Froebel1 to the philanthropic practice of Fellenberg and Pestalozzi.

Hence it was largely through the practical development of this great disciple at Hofwyl that Pestalozzi has had a marked influence upon the social, as well as upon the psychological, movement in modern education.

SUPPLEMENTARY READING

I. SOURCES

FELLENBERG, P. E. von. Letters from Hofwyl.

NEEF, F. J. N. Sketch of a Plan and Method of Education and The Method of Instructing Children Rationally in the Arts of Reading and Writing.

PESTALOZZI, J. H. The Evening Hour of a Hermit, Letters on Early Education, Leonard and Gertrude, and How Gertrude Teaches Her Children.

II. AUTHORITIES

BACHMAN, F. P. The Social Factor in Pestalozzi's Theory of Education (Education, Vol. XXII, pp. 402–414).

BARNARD, H. American Journal of Education. Vol. III, pp. 591-596; X, 81-92; XIII, 323-331; XV, 231-236; XXVI, 359-368.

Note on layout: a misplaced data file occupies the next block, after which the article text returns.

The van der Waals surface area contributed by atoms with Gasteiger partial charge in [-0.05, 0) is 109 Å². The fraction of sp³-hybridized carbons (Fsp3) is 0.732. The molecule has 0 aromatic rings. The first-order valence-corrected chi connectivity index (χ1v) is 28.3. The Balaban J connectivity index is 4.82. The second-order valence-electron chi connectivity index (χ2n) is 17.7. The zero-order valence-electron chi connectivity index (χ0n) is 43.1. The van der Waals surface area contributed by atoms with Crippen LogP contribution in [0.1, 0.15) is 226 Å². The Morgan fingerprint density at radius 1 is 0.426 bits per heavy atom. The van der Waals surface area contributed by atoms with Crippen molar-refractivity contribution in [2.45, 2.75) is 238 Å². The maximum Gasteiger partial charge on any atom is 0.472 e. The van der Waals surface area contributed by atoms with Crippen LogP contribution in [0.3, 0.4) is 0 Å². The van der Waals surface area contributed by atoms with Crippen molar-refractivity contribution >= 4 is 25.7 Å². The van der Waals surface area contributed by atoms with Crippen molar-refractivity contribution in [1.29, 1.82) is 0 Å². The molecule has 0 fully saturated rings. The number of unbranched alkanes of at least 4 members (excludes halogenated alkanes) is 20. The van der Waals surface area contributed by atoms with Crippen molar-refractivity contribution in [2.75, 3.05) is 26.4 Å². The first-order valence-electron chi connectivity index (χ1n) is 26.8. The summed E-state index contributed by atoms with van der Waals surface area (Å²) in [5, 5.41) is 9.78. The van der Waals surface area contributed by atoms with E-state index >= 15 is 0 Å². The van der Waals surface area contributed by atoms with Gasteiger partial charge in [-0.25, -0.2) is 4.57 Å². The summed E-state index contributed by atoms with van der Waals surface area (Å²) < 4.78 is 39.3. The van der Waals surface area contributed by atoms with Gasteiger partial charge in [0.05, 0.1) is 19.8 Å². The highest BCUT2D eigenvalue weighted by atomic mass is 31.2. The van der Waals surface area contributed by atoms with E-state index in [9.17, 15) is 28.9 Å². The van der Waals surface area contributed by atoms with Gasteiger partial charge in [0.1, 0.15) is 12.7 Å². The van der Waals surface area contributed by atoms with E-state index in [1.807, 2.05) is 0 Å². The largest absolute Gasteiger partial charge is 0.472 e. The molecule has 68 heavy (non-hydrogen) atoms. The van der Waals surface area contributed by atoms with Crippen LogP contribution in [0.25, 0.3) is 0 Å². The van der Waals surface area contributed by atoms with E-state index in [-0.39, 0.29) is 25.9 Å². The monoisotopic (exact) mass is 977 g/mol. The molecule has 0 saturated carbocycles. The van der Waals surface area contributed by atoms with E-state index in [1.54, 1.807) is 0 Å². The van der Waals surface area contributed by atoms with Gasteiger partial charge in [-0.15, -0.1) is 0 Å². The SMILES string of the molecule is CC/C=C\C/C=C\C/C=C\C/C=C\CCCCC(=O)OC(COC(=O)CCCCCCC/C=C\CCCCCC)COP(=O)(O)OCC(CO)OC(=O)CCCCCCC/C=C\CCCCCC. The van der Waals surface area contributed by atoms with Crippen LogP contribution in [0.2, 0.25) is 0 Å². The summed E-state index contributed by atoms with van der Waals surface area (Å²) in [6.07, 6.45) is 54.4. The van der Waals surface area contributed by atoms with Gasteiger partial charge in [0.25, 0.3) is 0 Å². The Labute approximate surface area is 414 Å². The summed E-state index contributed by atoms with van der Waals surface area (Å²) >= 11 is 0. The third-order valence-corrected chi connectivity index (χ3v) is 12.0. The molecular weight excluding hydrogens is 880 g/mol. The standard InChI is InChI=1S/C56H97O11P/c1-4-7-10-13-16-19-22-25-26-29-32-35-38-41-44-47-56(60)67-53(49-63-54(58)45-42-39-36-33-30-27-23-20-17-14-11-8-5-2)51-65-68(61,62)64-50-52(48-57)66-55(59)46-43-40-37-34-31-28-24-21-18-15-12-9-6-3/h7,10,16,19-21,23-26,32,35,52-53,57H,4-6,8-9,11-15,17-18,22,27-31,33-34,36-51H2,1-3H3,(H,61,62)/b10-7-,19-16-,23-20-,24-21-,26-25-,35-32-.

GRAVES, F. P. Great Educators of Three Centuries. Chap. IX. GREEN, J. A. Pestalozzi's Educational Writings.

GREEN, J. A. Life and Work of Pestalozzi.

GUIMPS, R. de. Pestalozzi, His Aim and Work. (Translated by Crombie.)

HAMILTON, C. J. Henri Pestalozzi (Educational Review, Vol. III, pp. 173-184).

HERISSON, F. Pestalozzi, élève de J. J. Rousseau.

HOLMAN, H. Pestalozzi.

HOYT, C. O. Studies in the History of Modern Education. Chap.

III.

1 See pp. 237ff and 244f.

KELLOGG, A. M. Life of Pestalozzi.

KING, W. The Institutions of De Fellenberg.

KRÜSI, H. Pestalozzi, His Life, Work, and Influence.

MISAWA, T. Modern Educators and Their Ideals. Chap. VI. MONROE, W. S. Joseph Neef and Pestalozzianism in the United States (Education, Vol. XIV, pp. 449–461).

MONROE, W. S. The Pestalozzian Movement in the United States. MORF, H. Zur Biographie Pestalozzi's.

MUNROE, J. P. The Educational Ideal. Pp. 179–187.

PARKER, S. C. History of Modern Elementary Education. Chaps. XIII-XVI.

PAYNE, J. Lectures on the History of Education. Lect. IX.